Attorney Says Alleged Bay Riders Bikers Charged in Stabbing Are Not Gang Members

Categories: Crime, Law & Order
What charges are you facing? Whaddya got?
The attorney for one of the three alleged Bay Riders motorcycle gang members charged in a December stabbing says his client is not a Riders member, that the Riders are not a gang, and denies any gang element to the alleged stabbing. The three defendants are due for a hearing in Superior Court Friday morning, during which the prosecution will be motioning to add attempted murder charges against one of the three  -- all of who are facing potentially enhanced criminal penalties because of the alleged gang connection.

"It's ludicrous the fact that they're making it a gang allegation," said San Francisco attorney Joe Sullivan. "It's two groups of guys yelling at each other. The fight was not occasioned by colors ... [The prosecution is] just going to be crushed if they go forward on a gang theory."
Sullivan says his client, Heinrich Dorsch, is innocent of the assault charge as well. In the wee hours of Dec. 18 when Dorsch was arrested, the lawyer says the 23-year-old had one arm in a cast after being hit on his motorcycle by a drunk driver some months ago in San Francisco. The other arm was "un-usable" because of skin grafts. Dorsch also had a plate in his head from suffering brain injury after the accident, added the lawyer.

Both Sullivan and the police agree that the Bay Riders are affiliated with the Hells Angels. Gang Task Force officer Dan Silver told SF Weekly he believes the Riders provide security for Angels events. Read our original story on the Bay Riders here.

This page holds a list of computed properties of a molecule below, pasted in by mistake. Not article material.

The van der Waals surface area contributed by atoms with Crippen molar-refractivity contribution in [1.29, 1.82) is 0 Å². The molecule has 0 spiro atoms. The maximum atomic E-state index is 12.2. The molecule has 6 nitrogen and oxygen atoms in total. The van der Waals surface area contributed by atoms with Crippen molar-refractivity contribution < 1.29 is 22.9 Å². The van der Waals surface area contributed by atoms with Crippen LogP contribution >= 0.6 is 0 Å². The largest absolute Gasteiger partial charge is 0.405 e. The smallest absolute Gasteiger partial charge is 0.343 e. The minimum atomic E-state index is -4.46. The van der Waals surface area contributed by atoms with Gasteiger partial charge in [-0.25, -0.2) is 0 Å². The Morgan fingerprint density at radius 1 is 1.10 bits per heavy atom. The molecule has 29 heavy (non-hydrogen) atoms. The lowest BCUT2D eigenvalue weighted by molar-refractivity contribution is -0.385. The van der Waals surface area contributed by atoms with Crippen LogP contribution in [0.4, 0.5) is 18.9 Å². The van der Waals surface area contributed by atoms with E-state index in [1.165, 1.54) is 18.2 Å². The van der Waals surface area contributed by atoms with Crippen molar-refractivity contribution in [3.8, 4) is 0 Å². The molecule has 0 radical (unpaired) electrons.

Sullivan claims that the fact that Jonathan O'Keefe, another one of the men charged in the stabbing, was wearing a Bay Riders jacket at the time of the assault doesn't justify gang charges. "The victims never even mentioned it," Sullivan said. "It didn't trigger anything. It's just crap. He could have been wearing a 49ers jersey."

Silver says the argument didn't have to be about gang issues for it to be a gang-related crime. "If you're wearing a Bay Riders jacket and assaulting people in a jacket, it benefits the gang," Silver said. "It makes it look more intimidating to the community. It tends to elevate the individual members' status in gang culture."
Silver says that Dorsch and O'Keefe are Bay Riders, but the third man, Angel Johansen, is not -- though all three face gang enhancements. "He's not a member that I know," Silver said of Johansen. "What his association is with that scene remains to be seen."

Sullivan claims that "the only nexus with any gang allegations" is the fact that Silver spotted Hell's Angels and Bay Riders talking with Sullivan at a bail bond office across from the Hall of Justice the morning after the arrests. Sullivan said the motorcyclists had come to bail out the three men, but they couldn't because the charges were still unknown. 

Silver denied this theory. "That happening on the street afterward, it shows how gangs operate and how the motorcycle outlaw community associates, and looks out for its members," he says. "But that doesn't have bearing on the [gang] charge at the time of the arrest and booking."

It looks like this debate is just revving up, so to speak.

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